What we did love was our chalet and it was a pleasant month living there. We loved exploring Chiapas and did many day trips to see canyons, waterfalls and so on.
But San Cristobal definitely has some pros and cons which you should take into consideration before adding
Read more about San Cristóbal de las Casas, Mexico and
Final Stop – Playa del Carmen
Playa del Carmen (1 month)
This might be the most obvious choice for digital nomads in who are thinking of relocating to Mexico. Why? Well, tt has year-round nice weather and some of the most beautiful beaches in the world.
We knew Playa del Carmen was going to be different to the rest of Mexico and this is why we saved it for our last stop. By this point, we felt we had experienced the real Mexican culture and we were good to go for some laid-back summery holiday vibes.
Where to stay in Playa del Carmen as a digital nomad?
Playa del Carmen is much more expensive than the rest of Mexico in terms of accommodation. However, we managed to find the perfect 2-bedroom condo in Real Ibiza for under $300 per month. How?
Again, it was a newly listed apartment on
We had high-speed internet, a fully equipped kitchen
Thoughts on Playa del Carmen as a digital nomad destination
The great weather, beautiful beaches and friendly locals made this a very easy place to live. Bear in mind, this is a holiday destination and it is busy. We enjoyed being around holiday-makers again though and we really enjoyed the atmosphere of the city.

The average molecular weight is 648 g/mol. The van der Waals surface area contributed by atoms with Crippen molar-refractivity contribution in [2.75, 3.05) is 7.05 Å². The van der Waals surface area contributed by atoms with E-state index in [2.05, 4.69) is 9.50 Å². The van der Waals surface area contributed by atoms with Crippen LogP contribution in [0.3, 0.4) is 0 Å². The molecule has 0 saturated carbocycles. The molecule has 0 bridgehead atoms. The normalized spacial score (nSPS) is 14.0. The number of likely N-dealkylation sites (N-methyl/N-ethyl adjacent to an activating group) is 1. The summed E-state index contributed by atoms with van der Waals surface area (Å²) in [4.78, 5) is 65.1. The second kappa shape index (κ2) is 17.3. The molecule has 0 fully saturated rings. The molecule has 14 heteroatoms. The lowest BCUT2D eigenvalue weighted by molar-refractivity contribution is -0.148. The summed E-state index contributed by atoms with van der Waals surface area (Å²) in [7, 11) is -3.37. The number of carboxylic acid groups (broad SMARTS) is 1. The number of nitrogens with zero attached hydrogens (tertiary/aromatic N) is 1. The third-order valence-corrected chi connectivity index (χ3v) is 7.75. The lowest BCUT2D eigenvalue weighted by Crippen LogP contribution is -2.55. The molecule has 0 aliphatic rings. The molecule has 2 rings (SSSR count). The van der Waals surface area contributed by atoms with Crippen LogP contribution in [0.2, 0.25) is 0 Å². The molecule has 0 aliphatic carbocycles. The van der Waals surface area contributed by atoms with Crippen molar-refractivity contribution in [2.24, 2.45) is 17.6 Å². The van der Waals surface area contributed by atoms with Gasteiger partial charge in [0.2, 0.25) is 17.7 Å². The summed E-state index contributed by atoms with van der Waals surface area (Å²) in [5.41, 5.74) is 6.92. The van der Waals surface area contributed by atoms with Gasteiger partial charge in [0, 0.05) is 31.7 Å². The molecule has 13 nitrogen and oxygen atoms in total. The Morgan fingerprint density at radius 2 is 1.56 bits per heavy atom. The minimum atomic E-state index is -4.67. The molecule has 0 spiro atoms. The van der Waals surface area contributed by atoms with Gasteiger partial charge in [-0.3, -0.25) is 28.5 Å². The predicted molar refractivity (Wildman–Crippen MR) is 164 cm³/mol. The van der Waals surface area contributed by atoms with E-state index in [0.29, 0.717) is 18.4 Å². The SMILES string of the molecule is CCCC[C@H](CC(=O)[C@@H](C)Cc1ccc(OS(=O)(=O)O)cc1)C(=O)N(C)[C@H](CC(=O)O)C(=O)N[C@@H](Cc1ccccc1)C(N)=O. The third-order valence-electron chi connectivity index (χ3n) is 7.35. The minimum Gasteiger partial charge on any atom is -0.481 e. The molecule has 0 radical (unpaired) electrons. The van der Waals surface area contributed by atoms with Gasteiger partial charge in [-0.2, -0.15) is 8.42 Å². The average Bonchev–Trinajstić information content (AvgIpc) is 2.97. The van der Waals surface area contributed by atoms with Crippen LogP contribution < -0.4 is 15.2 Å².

There were plenty of things to do in Playa del Carmen and in nearby towns. It was very easy to explore different beaches, cenotes
Do you know what cenotes are? They are natural caves filled with fresh water, formed millions of years ago! There are thousands of cenotes in Mexico along the Yucatan Penisula but here are the best ones. M
We felt our time in Playa del Carmen was a lovely end to our four months in Mexico. We loved the variety of restaurants and despite being a huge tourist spot, we still ate some of the best Mexican food of our trip here.
Playa del Carmen is a great digital nomad Mexico location. You won´t get the authentic Mexican culture of other cities but it is a young city with a young crowd of people.
Read more about the 16
a mom and son team who have travelled the world together since 2015, after selling nearly everything they own, to become unschooling nomads. Check them
Mexico was a wonderful place to start our digital nomad adventure. I have no doubt that more and more digital nomads will choose Mexico. It was easy to travel through the country and we felt like we planned our route very well.
This was our first time ¨slow¨ travelling through a country and while we loved some places more than others, we felt like we did a good job with planning how long to stay in each place.
We realised how important it is to travel to places which suit your own likes and needs. We love living on the coast or in a large city and it is in these places that we felt the happiest.
It is important to think about what makes you happy about the place where you live, don´t choose a place because of what other people have said about it.
You have to
If you are thinking of moving to Mexico as a digital nomad, I hope hearing our story of our digital nomad journey in Mexico has helped you and inspired you.
Have you been a digital nomad in Mexico? Share your comments below!